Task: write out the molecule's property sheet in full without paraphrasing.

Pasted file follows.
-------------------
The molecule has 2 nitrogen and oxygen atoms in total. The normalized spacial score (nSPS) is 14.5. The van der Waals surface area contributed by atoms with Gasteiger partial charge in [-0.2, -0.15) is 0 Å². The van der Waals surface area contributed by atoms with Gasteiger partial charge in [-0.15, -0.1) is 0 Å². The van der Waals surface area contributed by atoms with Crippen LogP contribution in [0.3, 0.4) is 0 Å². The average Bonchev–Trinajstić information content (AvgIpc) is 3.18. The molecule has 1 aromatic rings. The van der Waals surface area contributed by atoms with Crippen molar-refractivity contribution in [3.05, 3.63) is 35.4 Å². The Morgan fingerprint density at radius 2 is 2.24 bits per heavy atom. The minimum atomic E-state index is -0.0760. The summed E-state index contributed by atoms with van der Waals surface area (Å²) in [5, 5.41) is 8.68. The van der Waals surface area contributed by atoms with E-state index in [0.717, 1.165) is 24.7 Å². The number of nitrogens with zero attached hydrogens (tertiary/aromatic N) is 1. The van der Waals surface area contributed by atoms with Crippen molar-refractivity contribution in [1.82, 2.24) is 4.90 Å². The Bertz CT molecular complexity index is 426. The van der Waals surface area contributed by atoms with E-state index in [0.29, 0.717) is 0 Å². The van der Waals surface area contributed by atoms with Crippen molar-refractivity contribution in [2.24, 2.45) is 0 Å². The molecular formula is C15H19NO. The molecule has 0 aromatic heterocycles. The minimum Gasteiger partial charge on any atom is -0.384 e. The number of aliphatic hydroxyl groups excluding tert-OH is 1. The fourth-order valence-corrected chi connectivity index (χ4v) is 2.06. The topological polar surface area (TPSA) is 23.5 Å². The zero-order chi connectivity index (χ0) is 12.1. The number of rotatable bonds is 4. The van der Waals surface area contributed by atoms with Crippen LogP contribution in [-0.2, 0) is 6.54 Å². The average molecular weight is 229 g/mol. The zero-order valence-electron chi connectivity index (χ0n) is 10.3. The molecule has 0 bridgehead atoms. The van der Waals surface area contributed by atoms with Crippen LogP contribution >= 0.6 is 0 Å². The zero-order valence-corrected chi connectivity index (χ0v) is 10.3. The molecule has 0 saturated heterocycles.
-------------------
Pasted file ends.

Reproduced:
The molecule has 2 nitrogen and oxygen atoms in total. The normalized spacial score (nSPS) is 14.5. The van der Waals surface area contributed by atoms with Gasteiger partial charge in [-0.2, -0.15) is 0 Å². The van der Waals surface area contributed by atoms with Gasteiger partial charge in [-0.15, -0.1) is 0 Å². The van der Waals surface area contributed by atoms with Crippen LogP contribution in [0.3, 0.4) is 0 Å². The average Bonchev–Trinajstić information content (AvgIpc) is 3.18. The molecule has 1 aromatic rings. The van der Waals surface area contributed by atoms with Crippen molar-refractivity contribution in [3.05, 3.63) is 35.4 Å². The Morgan fingerprint density at radius 2 is 2.24 bits per heavy atom. The minimum atomic E-state index is -0.0760. The summed E-state index contributed by atoms with van der Waals surface area (Å²) in [5, 5.41) is 8.68. The van der Waals surface area contributed by atoms with E-state index in [0.717, 1.165) is 24.7 Å². The number of nitrogens with zero attached hydrogens (tertiary/aromatic N) is 1. The van der Waals surface area contributed by atoms with Crippen molar-refractivity contribution in [1.82, 2.24) is 4.90 Å². The Bertz CT molecular complexity index is 426. The van der Waals surface area contributed by atoms with E-state index in [0.29, 0.717) is 0 Å². The van der Waals surface area contributed by atoms with Crippen molar-refractivity contribution in [2.24, 2.45) is 0 Å². The molecular formula is C15H19NO. The molecule has 0 aromatic heterocycles. The minimum Gasteiger partial charge on any atom is -0.384 e. The number of aliphatic hydroxyl groups excluding tert-OH is 1. The fourth-order valence-corrected chi connectivity index (χ4v) is 2.06. The topological polar surface area (TPSA) is 23.5 Å². The zero-order chi connectivity index (χ0) is 12.1. The number of rotatable bonds is 4. The van der Waals surface area contributed by atoms with Crippen LogP contribution in [-0.2, 0) is 6.54 Å². The average molecular weight is 229 g/mol. The zero-order valence-electron chi connectivity index (χ0n) is 10.3. The molecule has 0 bridgehead atoms. The van der Waals surface area contributed by atoms with Crippen LogP contribution >= 0.6 is 0 Å². The zero-order valence-corrected chi connectivity index (χ0v) is 10.3. The molecule has 0 saturated heterocycles.